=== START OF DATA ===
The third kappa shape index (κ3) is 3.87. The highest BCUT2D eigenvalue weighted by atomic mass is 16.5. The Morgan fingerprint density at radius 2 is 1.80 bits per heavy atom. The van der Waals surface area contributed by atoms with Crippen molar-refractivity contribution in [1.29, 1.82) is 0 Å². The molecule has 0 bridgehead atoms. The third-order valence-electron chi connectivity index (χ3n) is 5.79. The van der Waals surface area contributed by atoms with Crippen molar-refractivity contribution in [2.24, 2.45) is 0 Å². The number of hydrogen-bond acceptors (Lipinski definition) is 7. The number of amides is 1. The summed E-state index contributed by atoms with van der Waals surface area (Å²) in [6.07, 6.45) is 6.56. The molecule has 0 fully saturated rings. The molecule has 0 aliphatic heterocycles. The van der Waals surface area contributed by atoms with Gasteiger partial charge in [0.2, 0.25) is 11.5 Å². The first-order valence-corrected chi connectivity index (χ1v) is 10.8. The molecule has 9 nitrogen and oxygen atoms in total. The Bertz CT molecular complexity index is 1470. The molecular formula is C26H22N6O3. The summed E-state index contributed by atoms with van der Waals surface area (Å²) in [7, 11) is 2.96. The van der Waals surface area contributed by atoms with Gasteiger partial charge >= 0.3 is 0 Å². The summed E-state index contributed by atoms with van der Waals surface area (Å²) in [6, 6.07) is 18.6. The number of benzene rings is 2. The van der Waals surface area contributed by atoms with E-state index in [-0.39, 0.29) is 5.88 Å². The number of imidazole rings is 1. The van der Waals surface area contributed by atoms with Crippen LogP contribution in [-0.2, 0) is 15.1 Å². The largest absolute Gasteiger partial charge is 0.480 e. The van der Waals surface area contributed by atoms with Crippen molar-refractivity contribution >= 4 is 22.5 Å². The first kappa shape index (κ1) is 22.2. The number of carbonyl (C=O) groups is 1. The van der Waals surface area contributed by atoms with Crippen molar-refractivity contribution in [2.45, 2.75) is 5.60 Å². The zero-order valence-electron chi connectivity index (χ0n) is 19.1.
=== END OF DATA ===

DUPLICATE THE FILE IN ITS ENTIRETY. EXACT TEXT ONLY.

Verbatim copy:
The third kappa shape index (κ3) is 3.87. The highest BCUT2D eigenvalue weighted by atomic mass is 16.5. The Morgan fingerprint density at radius 2 is 1.80 bits per heavy atom. The van der Waals surface area contributed by atoms with Crippen molar-refractivity contribution in [1.29, 1.82) is 0 Å². The molecule has 0 bridgehead atoms. The third-order valence-electron chi connectivity index (χ3n) is 5.79. The van der Waals surface area contributed by atoms with Crippen molar-refractivity contribution in [2.24, 2.45) is 0 Å². The number of hydrogen-bond acceptors (Lipinski definition) is 7. The number of amides is 1. The summed E-state index contributed by atoms with van der Waals surface area (Å²) in [6.07, 6.45) is 6.56. The molecule has 0 fully saturated rings. The molecule has 0 aliphatic heterocycles. The van der Waals surface area contributed by atoms with Gasteiger partial charge in [0.2, 0.25) is 11.5 Å². The first-order valence-corrected chi connectivity index (χ1v) is 10.8. The molecule has 9 nitrogen and oxygen atoms in total. The Bertz CT molecular complexity index is 1470. The molecular formula is C26H22N6O3. The summed E-state index contributed by atoms with van der Waals surface area (Å²) in [7, 11) is 2.96. The van der Waals surface area contributed by atoms with Gasteiger partial charge >= 0.3 is 0 Å². The summed E-state index contributed by atoms with van der Waals surface area (Å²) in [6, 6.07) is 18.6. The number of benzene rings is 2. The van der Waals surface area contributed by atoms with E-state index in [-0.39, 0.29) is 5.88 Å². The number of imidazole rings is 1. The van der Waals surface area contributed by atoms with Crippen LogP contribution in [-0.2, 0) is 15.1 Å². The largest absolute Gasteiger partial charge is 0.480 e. The van der Waals surface area contributed by atoms with Crippen molar-refractivity contribution >= 4 is 22.5 Å². The first kappa shape index (κ1) is 22.2. The number of carbonyl (C=O) groups is 1. The van der Waals surface area contributed by atoms with Crippen molar-refractivity contribution in [2.45, 2.75) is 5.60 Å². The zero-order valence-electron chi connectivity index (χ0n) is 19.1.